Broadcast 1195 (Special Edition)

24 Jul 2009 Dr. Klaus Dannenberg, Jeffrey W, Hamstra, John Karas, Dr. David Livingston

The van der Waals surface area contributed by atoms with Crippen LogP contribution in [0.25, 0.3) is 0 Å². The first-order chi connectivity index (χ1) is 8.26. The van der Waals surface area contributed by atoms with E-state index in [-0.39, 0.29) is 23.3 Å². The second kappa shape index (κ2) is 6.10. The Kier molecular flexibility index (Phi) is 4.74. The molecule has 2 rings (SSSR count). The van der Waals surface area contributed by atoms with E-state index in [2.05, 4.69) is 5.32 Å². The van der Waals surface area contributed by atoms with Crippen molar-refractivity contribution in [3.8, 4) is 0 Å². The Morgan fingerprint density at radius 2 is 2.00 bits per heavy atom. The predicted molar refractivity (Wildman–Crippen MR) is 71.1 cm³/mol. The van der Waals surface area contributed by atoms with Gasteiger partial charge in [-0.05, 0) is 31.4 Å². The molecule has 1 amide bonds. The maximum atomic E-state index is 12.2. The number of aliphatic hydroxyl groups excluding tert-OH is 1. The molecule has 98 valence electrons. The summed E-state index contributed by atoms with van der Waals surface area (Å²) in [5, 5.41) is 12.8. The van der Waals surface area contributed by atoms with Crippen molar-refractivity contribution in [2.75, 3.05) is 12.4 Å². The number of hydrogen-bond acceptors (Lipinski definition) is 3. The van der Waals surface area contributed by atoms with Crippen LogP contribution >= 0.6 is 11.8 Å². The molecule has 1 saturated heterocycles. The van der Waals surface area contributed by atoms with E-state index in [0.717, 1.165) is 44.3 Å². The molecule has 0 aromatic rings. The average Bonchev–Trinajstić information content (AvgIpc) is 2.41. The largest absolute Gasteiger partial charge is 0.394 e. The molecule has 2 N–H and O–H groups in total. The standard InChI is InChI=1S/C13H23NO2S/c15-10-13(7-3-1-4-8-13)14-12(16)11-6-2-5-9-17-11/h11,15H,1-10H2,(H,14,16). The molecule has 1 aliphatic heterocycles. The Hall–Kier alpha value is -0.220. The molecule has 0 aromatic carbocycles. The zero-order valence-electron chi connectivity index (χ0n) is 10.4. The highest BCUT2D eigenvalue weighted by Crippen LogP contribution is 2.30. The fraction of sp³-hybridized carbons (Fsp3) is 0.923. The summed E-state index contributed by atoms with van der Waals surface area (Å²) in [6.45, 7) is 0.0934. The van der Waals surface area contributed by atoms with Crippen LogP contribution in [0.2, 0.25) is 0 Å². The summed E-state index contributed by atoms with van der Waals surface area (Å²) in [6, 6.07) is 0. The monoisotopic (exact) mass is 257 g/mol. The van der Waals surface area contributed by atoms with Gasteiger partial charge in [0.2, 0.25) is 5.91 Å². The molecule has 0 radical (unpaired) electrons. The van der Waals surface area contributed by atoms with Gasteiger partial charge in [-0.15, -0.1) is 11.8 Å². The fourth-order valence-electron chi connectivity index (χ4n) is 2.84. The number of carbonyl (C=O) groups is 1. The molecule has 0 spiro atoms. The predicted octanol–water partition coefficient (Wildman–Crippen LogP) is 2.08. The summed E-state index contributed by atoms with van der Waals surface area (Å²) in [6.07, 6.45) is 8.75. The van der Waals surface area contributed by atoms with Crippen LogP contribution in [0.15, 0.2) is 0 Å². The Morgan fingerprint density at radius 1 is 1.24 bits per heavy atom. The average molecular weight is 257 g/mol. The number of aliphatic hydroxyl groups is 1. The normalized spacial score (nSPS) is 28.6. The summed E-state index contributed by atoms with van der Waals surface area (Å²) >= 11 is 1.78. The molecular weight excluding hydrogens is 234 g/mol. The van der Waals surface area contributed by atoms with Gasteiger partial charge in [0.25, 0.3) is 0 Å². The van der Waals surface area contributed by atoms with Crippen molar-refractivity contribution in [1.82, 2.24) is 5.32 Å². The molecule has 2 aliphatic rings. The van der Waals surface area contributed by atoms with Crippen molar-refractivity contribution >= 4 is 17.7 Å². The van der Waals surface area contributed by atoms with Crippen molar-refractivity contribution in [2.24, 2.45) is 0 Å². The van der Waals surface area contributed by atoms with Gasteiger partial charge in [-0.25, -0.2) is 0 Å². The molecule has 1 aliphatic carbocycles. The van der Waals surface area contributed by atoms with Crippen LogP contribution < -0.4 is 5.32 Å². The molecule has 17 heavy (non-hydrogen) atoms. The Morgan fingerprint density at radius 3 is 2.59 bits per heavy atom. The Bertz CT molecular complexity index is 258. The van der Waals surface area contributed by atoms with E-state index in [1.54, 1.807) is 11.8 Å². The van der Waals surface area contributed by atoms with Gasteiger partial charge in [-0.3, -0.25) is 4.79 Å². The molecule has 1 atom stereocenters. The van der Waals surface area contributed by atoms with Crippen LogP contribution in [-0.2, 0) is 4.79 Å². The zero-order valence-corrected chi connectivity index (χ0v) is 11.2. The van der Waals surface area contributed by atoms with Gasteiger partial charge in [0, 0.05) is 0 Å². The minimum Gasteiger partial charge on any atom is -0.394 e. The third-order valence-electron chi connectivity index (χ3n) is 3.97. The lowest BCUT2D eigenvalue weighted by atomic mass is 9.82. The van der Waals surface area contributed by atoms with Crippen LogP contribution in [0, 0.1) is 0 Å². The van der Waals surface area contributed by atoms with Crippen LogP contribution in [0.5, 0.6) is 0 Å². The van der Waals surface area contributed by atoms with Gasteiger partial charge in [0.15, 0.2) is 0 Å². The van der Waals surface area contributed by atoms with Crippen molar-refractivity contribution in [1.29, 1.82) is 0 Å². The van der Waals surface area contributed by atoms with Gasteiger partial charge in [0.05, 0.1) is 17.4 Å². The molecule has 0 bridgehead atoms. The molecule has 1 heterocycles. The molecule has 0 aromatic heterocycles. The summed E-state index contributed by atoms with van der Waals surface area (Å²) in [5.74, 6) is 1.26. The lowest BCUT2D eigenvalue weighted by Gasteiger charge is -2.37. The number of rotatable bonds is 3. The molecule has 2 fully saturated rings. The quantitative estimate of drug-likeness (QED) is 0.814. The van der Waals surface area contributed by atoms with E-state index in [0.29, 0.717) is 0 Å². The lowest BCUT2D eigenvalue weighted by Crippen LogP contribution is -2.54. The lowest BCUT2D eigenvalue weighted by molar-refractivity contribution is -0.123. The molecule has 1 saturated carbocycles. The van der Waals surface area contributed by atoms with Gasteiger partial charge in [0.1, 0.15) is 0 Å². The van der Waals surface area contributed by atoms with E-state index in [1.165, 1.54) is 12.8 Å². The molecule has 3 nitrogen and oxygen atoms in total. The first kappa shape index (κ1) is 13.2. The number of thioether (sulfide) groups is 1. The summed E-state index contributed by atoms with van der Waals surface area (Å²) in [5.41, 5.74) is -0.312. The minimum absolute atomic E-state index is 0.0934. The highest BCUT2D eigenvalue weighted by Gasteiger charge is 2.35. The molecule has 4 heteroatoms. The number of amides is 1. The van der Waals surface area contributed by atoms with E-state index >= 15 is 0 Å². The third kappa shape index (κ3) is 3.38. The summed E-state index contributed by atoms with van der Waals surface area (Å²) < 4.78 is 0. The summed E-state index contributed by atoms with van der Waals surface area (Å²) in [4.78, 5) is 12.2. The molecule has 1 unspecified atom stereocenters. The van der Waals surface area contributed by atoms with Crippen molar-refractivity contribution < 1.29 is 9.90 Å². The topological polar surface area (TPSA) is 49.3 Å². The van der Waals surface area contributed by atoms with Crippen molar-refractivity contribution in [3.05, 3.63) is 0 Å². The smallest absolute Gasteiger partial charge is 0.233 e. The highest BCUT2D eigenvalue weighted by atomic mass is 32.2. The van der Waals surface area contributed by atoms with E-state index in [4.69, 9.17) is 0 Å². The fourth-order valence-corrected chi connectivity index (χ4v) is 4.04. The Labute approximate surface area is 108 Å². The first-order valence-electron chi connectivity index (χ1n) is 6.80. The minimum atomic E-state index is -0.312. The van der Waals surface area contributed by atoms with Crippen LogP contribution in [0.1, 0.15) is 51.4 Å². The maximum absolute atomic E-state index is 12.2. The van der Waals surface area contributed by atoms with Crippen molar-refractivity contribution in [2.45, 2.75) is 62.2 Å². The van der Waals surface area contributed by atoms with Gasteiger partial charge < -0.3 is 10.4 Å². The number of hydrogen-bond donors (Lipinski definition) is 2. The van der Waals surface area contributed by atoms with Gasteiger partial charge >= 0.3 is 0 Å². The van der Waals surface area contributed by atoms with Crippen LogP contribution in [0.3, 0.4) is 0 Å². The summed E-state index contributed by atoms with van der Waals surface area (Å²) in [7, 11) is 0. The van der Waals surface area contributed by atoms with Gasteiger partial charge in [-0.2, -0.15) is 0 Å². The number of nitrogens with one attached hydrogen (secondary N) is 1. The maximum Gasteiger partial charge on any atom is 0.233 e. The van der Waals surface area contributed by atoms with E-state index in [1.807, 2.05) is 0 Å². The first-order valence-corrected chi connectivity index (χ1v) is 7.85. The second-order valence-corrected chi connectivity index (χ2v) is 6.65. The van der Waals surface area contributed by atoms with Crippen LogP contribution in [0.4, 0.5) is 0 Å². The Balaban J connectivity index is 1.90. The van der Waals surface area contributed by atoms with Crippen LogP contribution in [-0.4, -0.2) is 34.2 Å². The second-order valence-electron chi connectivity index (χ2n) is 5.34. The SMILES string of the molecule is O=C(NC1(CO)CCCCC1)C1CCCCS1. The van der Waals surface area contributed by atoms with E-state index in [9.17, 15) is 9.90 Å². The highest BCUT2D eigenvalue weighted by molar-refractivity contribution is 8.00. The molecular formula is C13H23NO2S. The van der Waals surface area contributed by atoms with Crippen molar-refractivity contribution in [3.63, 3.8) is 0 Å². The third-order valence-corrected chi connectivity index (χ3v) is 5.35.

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Guests: First Hour: Dr. Klaus Dannenberg, John Karas, Jeff Hamstra; Second Hour: Open Lines: Topics: propulsion, breakthrough propulsion, NASA, AIAA, Open Lines, Space Show guests, bone loss, microgravity, acceleration, NASA. The first hour of this two hour program was dedicated to discussing the coming AIAA Joint Propulsion Conference which will be in Denver, Colorado at the Colorado Convention Center from August 3-5, 2009. For more information about the conference and registration, please visit During Segment 1, our two guests, Dr. Dannenberg and John Karas introduced us to the Joint Propulsion Conference. We talked about many of the sessions at the conference including those focusing on green propulsion technologies, human spaceflight, nuclear thermal propulsion, and even breakthrough propulsion theories. Our guests noted that there would be a portion of the conference devoted to accurate history in honor of the 40th anniversary of Apollo 11. One set of issues that was brought up by listeners as well as me was what was needed to human rate an EELV. As you will hear during this segment, its not that easy to do, it involves lots of testing, redundant systems, an abort system and an engine shutoff. This came up in terms of a response to a listener asking about the difference between a military, civil, and human spaceflight rocket. During Segment 2, John Karas left us and Jeff Hamstra took his place along with Klaus. Jeff talked some more about the conference registration and pointed out that the conference was joined with the International Energy Conversion Engineering Conference and that there would be some overlapping programming as well as joint programming. You can find out more about this conference on the AIAA website per the above URL. We also talked about low cost space access, air breathing engines, two stage rockets and the AIAA membership which totals about 37,000 members. This brought us to the topic of networking opportunities at the conference, even career possibilities, especially for students. NewSpace issues were discussed along with hybrid rocket motors. We also talked about writing papers and peer review with AIAA conferences, publications and other conferences. K-12 education was an important discussion topic for this conference and AIAA in general. The second hour of this program was devoted to OPEN LINES, primarily to offer Space Show listeners that self-invite themselves to be a guest on the program to call in and let us hear what they have to say and how they say it. I set this hour up as an audition hour based on the number of self-inviting emails for the show I have received over the past several months. As you will hear, not one person called to talk to us and let us hear if there was a reason for them to be a guest on the other than their saying so in an email to me despite having told me they would do so. However, the offer still stands. For anyone who wants to be a guest on the show, call us during an Open Lines program and let's hear what you have to say and how you say it. Despite no audition calls, in Segment 3 we did receive a call about a bone loss theory expressed by Joe in Houston. You can read his ideas at I ran his idea by some space docs and human factors experts that said he did not really understand bone loss, etc, and I mentioned this to the caller (not Joe) but as you will hear, despite being given a new set of facts by people who know this stuff, the desire to hold onto the theory is just too strong sometimes. In the meantime, I pointed Joe to some specialists in the field and strongly urged him to do the hard core medical research but that he needed more training in the discipline to be able to make assumptions that were relevant. As you will hear, I applied this across the board in space development, not just in bone loss and gravity. As we all agreed, getting a centrifuge on the ISS for needed and essential experiments is important. A listener also asked about using Open Source for developing a low cost rocket and cheap space access and wondered why it was not being used. I corrected the listener by telling them about the Google Lunar X Prize entry, Team FREDNET who was just on the show as their entire program is open source. I directed this listener to visit the Team FREDNET website and to listen to their archived show from July 20, 2009. In the final segment of the show, Segment 4, I was asked for my opinion about the NASA future given the new Administrator as well as Lori Garver. I said we all hoped for the best and expected a lot and we wait and see. You will want to hear my full comments on the new NASA Administration. We also talked about the retirement of the shuttle and would that event and the gap cause congress to be anti-human spaceflight and kill human spaceflight programs. I said no but again, you will want to hear my full and lengthy response to this question asked by the listener. Toward the end of the segment, a listener asked about doing space studies in the U.S. and what were the university opportunities out there for space related studies. If you are interested in space studies of any kind, you will want to hear what I said because I broke the field down into several disciplines and specialty schools. If you have any comments for our three AIAA guests or for me during Open Lines, please send them to me at and I will forward your note as necessary. You can find conference and contact information at the AIAA website regarding anything additional you might want to know regarding the Joint Propulsion Conference.



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